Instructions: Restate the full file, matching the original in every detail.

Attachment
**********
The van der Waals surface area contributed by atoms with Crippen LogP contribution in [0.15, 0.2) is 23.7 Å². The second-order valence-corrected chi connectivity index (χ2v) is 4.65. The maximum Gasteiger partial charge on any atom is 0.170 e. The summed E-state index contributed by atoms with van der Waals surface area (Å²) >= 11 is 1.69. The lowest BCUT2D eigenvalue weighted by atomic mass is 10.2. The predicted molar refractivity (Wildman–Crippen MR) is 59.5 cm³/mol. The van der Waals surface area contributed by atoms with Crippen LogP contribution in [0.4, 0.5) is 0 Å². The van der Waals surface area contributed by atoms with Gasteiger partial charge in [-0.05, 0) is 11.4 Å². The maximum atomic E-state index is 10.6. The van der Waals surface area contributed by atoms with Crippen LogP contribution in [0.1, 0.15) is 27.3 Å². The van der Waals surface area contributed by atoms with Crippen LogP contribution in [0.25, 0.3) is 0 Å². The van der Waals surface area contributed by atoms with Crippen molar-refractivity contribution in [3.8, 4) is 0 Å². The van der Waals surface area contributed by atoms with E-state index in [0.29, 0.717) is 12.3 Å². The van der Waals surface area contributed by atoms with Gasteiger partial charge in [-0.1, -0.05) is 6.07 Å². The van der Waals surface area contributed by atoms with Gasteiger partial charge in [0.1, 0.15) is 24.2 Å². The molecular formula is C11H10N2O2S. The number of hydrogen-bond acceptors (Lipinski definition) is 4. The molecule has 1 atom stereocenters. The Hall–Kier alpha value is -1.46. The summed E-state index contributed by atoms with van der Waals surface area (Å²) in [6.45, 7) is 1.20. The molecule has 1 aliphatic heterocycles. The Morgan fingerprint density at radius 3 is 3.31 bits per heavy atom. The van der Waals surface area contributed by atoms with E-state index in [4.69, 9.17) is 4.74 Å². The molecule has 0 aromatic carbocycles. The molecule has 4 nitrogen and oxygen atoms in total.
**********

The van der Waals surface area contributed by atoms with Crippen LogP contribution in [0.15, 0.2) is 23.7 Å². The second-order valence-corrected chi connectivity index (χ2v) is 4.65. The maximum Gasteiger partial charge on any atom is 0.170 e. The summed E-state index contributed by atoms with van der Waals surface area (Å²) >= 11 is 1.69. The lowest BCUT2D eigenvalue weighted by atomic mass is 10.2. The predicted molar refractivity (Wildman–Crippen MR) is 59.5 cm³/mol. The van der Waals surface area contributed by atoms with Crippen LogP contribution in [0.4, 0.5) is 0 Å². The van der Waals surface area contributed by atoms with Gasteiger partial charge in [-0.05, 0) is 11.4 Å². The maximum atomic E-state index is 10.6. The van der Waals surface area contributed by atoms with Crippen LogP contribution in [0.1, 0.15) is 27.3 Å². The van der Waals surface area contributed by atoms with Crippen LogP contribution in [0.25, 0.3) is 0 Å². The van der Waals surface area contributed by atoms with Crippen molar-refractivity contribution in [3.8, 4) is 0 Å². The van der Waals surface area contributed by atoms with E-state index in [0.29, 0.717) is 12.3 Å². The van der Waals surface area contributed by atoms with Gasteiger partial charge in [-0.1, -0.05) is 6.07 Å². The van der Waals surface area contributed by atoms with Gasteiger partial charge in [0.1, 0.15) is 24.2 Å². The molecular formula is C11H10N2O2S. The number of hydrogen-bond acceptors (Lipinski definition) is 4. The molecule has 1 atom stereocenters. The Hall–Kier alpha value is -1.46. The summed E-state index contributed by atoms with van der Waals surface area (Å²) in [6.45, 7) is 1.20. The molecule has 1 aliphatic heterocycles. The Morgan fingerprint density at radius 3 is 3.31 bits per heavy atom. The van der Waals surface area contributed by atoms with E-state index in [4.69, 9.17) is 4.74 Å². The molecule has 0 aromatic carbocycles. The molecule has 4 nitrogen and oxygen atoms in total.